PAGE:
How to use the saved snapshot

The snapshot will be saved in .jpeg format, which does not require a special viewer. All web browsers can display it, so you can add it to your social media feed or your favorite photo-sharing service. Check out these 360 snapshots from Alexa Linden -- and don’t forget to click and drag on them! 

We hope you enjoy the new 360 Snapshot feature and we can’t wait to see what you create with it!
 

Known Issues

We are aware of some issues in this first Project Viewer which we will address later:

  • It is possible that some things in the world will be missing from the snapshot. Make sure everything in-world loads before you take the snapshot. Rotating your avatar will ensure everything around you loads.
  • Snapshots may be corrupted on some systems with older or less powerful graphics cards, or if your graphics settings are turned down low. Try changing your graphics settings in Preferences.
  • Higher quality snapshots may take a long time to create. We’ll continue to work on increasing the speed.

 

Download the Viewer here. UPDATE: The 360 Snapshot feature is now in the official Second Life viewer, download the latest version now!

For more technical input, please file a Jira
 

Linden Lab

New Voice Improvements!


Tools & Technology

Happy Wednesday everyone!  

Today we released the latest Maintenance Viewer Build.  Among a slew of fixes and improvements is a key feature we want to highlight: ability to tweak your Voice Activity Level. Lately we’ve had increasing problems with voice cutting out, at events or just talking to friends nearby.  With these changes you will have a way to easily manage the problem. It’s been working seamlessly in our internal testing, including large events. 

Voice Activity Detection
This Viewer exposes 3 VIVOX VAD (Voice Activity Detection) variables via Debug Settings and disables the (previously enabled) automatic mode. By making changes to these variables, we should be able to come up with a collection of settings that we can base new default values on in settings.xml.

The Debug Settings are:

  • VivoxVadAuto
    • Enable (1) or disable (0) automatic VAD - you will almost certainly want this set to 0 [off] and change things using the other settings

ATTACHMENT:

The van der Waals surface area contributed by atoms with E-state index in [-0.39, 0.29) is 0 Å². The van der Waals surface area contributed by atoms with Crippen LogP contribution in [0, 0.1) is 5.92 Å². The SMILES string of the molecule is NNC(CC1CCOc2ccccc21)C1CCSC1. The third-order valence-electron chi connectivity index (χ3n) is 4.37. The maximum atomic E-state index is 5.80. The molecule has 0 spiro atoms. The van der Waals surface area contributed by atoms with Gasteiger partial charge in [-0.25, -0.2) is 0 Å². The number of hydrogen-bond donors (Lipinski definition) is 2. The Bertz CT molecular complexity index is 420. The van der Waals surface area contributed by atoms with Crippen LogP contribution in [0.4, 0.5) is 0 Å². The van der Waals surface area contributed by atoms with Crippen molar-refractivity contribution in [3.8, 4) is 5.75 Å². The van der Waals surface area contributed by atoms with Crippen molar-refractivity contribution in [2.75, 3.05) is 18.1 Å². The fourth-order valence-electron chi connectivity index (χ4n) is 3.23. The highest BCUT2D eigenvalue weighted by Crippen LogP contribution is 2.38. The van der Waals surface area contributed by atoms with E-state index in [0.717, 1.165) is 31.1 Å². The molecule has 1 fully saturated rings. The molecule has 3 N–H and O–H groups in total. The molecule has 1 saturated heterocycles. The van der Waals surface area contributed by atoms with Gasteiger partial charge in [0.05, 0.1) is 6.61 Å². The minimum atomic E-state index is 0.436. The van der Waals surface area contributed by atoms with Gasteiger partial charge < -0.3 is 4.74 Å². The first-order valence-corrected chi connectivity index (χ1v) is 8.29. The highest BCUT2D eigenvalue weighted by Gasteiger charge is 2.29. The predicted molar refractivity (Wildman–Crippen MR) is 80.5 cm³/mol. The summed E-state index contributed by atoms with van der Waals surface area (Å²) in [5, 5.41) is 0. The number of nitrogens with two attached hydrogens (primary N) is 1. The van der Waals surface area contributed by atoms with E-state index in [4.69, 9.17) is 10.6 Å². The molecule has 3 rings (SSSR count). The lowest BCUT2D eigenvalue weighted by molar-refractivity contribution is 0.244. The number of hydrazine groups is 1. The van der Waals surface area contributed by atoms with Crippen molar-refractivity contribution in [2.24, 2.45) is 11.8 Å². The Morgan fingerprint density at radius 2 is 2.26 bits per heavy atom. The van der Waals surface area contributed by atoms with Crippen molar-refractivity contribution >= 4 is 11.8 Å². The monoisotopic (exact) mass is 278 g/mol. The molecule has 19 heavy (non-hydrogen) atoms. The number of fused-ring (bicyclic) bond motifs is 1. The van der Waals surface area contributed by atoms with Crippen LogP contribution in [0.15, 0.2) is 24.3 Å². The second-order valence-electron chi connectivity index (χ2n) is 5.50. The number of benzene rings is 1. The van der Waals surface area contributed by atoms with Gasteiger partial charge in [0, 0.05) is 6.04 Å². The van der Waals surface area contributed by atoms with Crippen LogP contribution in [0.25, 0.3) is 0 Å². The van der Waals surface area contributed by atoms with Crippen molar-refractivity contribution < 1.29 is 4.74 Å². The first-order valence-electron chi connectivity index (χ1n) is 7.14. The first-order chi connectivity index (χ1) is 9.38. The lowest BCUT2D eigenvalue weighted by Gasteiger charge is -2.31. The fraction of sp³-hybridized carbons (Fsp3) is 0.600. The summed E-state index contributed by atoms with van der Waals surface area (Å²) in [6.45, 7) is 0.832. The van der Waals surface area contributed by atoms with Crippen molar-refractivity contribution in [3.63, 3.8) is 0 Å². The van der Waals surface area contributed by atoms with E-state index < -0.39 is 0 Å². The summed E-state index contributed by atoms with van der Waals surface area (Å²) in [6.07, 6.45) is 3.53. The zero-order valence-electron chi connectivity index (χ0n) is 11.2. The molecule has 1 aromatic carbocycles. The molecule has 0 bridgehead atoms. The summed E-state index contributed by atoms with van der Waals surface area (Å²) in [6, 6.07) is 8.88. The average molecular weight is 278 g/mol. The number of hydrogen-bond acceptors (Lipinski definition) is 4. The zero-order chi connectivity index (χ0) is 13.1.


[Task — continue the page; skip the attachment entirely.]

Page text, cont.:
• VivoxVadHangover
    • The time (in milliseconds) that it takes for the VAD to switch back to silence from speech mode after the last speech frame has been detected.
  • VivoxVadNoiseFloor
    • A dimensionless value between 0 and 20000 (default 576) that controls the maximum level at which the noise floor may be set at by the VAD’s noise tracking. Too low of a value will make noise tracking ineffective (A value of 0 disables noise tracking and the VAD then relies purely on the sensitivity property). Too high of a value will make long speech classifiable as noise.
  • VivoxVadSensitivity
    • A dimensionless value between 0 and 100, indicating the ‘sensitivity of the VAD’. Increasing this value corresponds to decreasing the sensitivity of the VAD (i.e. ‘0’ is most sensitive, while 100 is ‘least sensitive’)

The default values (updated) are (using VIVOX names):

  • VivoxVadAuto: 0 (disabled)
  • VadHangover(s): 2000 (Valid values are 1 - 60000 milliseconds)
  • VadSensitivity: 0 (Was 43 - valid values are 0 - 100)
  • VadNoiseFloor: 576 (Valid values are 0 - 20000)

Early testing suggests that VivoxVadNoiseFloor can only be changed by restarting the Viewer or teleporting away and coming back (needs a new voice connection) but the other 2 work in real time as you change them. After some initial testing with VIVOX, we have settled on starting from VivoxVadSensitivity set to 0. This will result in no dropouts because the microphone is sending everything to the voice channel. However, in a noisy environment (talking in background, vacuum cleaner, TV on etc.) it will also transmit that too. With modern microphones with built-in noise cancellation, sending everything may be a good thing as the microphone may have done all the heavy lifting of noise cancellation first.